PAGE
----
G: Any last things to add?

A: It’s been wonderful meeting some of the Honors underclassmen. They’re seriously impressive, and I’m really excited to see how else they’ll transform Honors and Fordham.

Honors Summer Internship Fellows: Elizabeth

This is the final post in a series of four posts written by the Summer 2020 Honors Internship Fellows. The students received a stipend that enabled them to work at non-profit organizations for the common good.

Author: Elizabeth Lurz, junior

I began the summer doing extensive research on the current job market in the U.S. and Fairfield County, with special attention to jobs both impacted and created by the COVID-19 pandemic. My goal was to locate the gaps where B1C clients could enter the particularly tricky and unprecedented job market, while also becoming familiar with the organization’s systems. Simultaneously, my boss encouraged me to seek out other projects within B1C, and I connected with the Legal Team to help build an improved webpage, which nicely connected my interests in law and computers, as I am minoring in Cybersecurity.

By July, I began to work with my boss on the Unpaid Wages team, a clinic set up to assist clients who were unpaid for a completed job, often an unfortunate result of employer exploitation of a worker’s immigrant status. After developing an in-depth project management tool and reworking intake forms to accommodate the new online environment, I became one of the primary contacts for new clients. I met with them over the phone to gather their information, understand their case, and help prepare their supporting documents for our volunteer attorney. Though I had to quickly brush up on my loosely conversational Spanish, and learn to adapt when a language barrier occasionally emerged, this soon became my favorite task of the summer.

My work with B1C has been an extremely rewarding experience. It was challenging to work in a fully remote setting, but I pushed myself to still develop positive relationships with coworkers and clients. Truthfully, without the Honors curriculum, I do not think I would have been able to make meaningful contributions to B1C. Honors pushed me to embrace my community and connect with and learn from others. I used my interdisciplinary knowledge on the movement of people and changes during crises to sympathize with clients. I was empowered to stand up to injustice, even when the results are farsighted, as they always are with slow courts and uncooperative employers. Though the summer has come to an end, I excitedly agreed to continue working remotely for the Unpaid Wages Clinic throughout the fall semester. I am looking forward to our upcoming cases and hopefully obtaining hard-earned money for several amazing people.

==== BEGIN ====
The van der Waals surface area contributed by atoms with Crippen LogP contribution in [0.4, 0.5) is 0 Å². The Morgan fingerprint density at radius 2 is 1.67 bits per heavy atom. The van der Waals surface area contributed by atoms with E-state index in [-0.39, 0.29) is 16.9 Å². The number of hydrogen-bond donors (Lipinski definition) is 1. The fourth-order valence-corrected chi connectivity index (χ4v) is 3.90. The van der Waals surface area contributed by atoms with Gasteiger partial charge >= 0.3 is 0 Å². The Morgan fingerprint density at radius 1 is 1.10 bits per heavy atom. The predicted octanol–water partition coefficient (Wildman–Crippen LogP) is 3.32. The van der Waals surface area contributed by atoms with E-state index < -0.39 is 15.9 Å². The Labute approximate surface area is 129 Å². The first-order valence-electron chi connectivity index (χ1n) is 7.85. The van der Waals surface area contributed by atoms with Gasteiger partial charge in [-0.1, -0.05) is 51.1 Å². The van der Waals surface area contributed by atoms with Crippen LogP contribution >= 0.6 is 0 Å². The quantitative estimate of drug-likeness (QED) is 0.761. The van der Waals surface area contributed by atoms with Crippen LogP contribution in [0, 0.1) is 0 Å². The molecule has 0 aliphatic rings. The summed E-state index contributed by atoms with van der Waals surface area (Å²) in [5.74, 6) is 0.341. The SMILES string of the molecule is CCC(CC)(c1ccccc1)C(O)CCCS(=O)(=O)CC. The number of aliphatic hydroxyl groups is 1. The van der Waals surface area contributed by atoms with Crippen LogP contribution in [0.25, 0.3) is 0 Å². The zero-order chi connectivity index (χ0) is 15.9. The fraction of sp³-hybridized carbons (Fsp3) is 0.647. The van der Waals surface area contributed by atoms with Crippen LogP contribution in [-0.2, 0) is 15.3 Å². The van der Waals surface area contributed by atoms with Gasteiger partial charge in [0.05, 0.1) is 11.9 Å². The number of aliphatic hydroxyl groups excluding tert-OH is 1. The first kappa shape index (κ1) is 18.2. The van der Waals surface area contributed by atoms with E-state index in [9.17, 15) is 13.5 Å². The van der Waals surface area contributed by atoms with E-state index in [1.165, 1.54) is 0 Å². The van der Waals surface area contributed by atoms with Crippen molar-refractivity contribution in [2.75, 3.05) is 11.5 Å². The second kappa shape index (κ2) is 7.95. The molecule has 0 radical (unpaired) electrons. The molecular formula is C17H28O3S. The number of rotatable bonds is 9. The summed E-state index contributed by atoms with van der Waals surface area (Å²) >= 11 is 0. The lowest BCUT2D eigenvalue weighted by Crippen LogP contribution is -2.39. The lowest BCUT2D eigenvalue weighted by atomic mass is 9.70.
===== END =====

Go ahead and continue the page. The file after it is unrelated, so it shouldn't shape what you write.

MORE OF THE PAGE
Honors Summer Internship Fellows: Amelia

This is the third post in a series of four posts written by the Summer 2020 Honors Internship Fellows. The students received a stipend that enabled them to work at non-profit organizations for the common good.

Author: Amelia Medved, junior

For eight weeks of this unconventional summer, I interned with the North Shore Land Alliance, a non-profit that owns and maintains nature preserves on Long Island. Many of these preserves have trail systems for hiking, which staff and volunteers maintain for public use. 

Amelia with a porcelain berry root.

An Honors Summer Internship Fellowship allowed me to work from home full-time for the Land Alliance. My primary responsibility was to design interpretive trail signs for the Cushman Woods preserve in Matinecock, NY. I painted mostly in watercolor and then used digital media to assemble the final signs. I’m majoring in Environmental Studies and plan to complete a Visual Arts minor; I gained professional experience in both design and non-profit work by collaborating with my supervisors, researching local history and ecology, and executing multiple designs for the Land Alliance.

I worked most closely with Stewardship staff, and though my work was mostly remote, I was glad to spend one day a week at Cushman Woods performing trail maintenance. Working one-on-one with my supervisor, I learned plant identification to inform my trail signs. We also picked up trash, weeded native plant gardens, and sawed fallen trees after storms.

Watercolor of a Wood Thrush.

I also did a significant amount of invasive plant removal along the trails. The international nature of the city and its surrounding region allows plant species from all over the world to find their way to New York; the plants that face no natural predators can grow out of control, decimate native biodiversity, and compromise an ecosystem’s resilience. While removing garlic mustard and mugwort originating in Europe and multiflora rose and mile-a-minute weed native to Asia, I observed some local consequences of globalization. Especially through the lens of the coronavirus pandemic, I considered how connected the world is and precarious our systems have proven to be.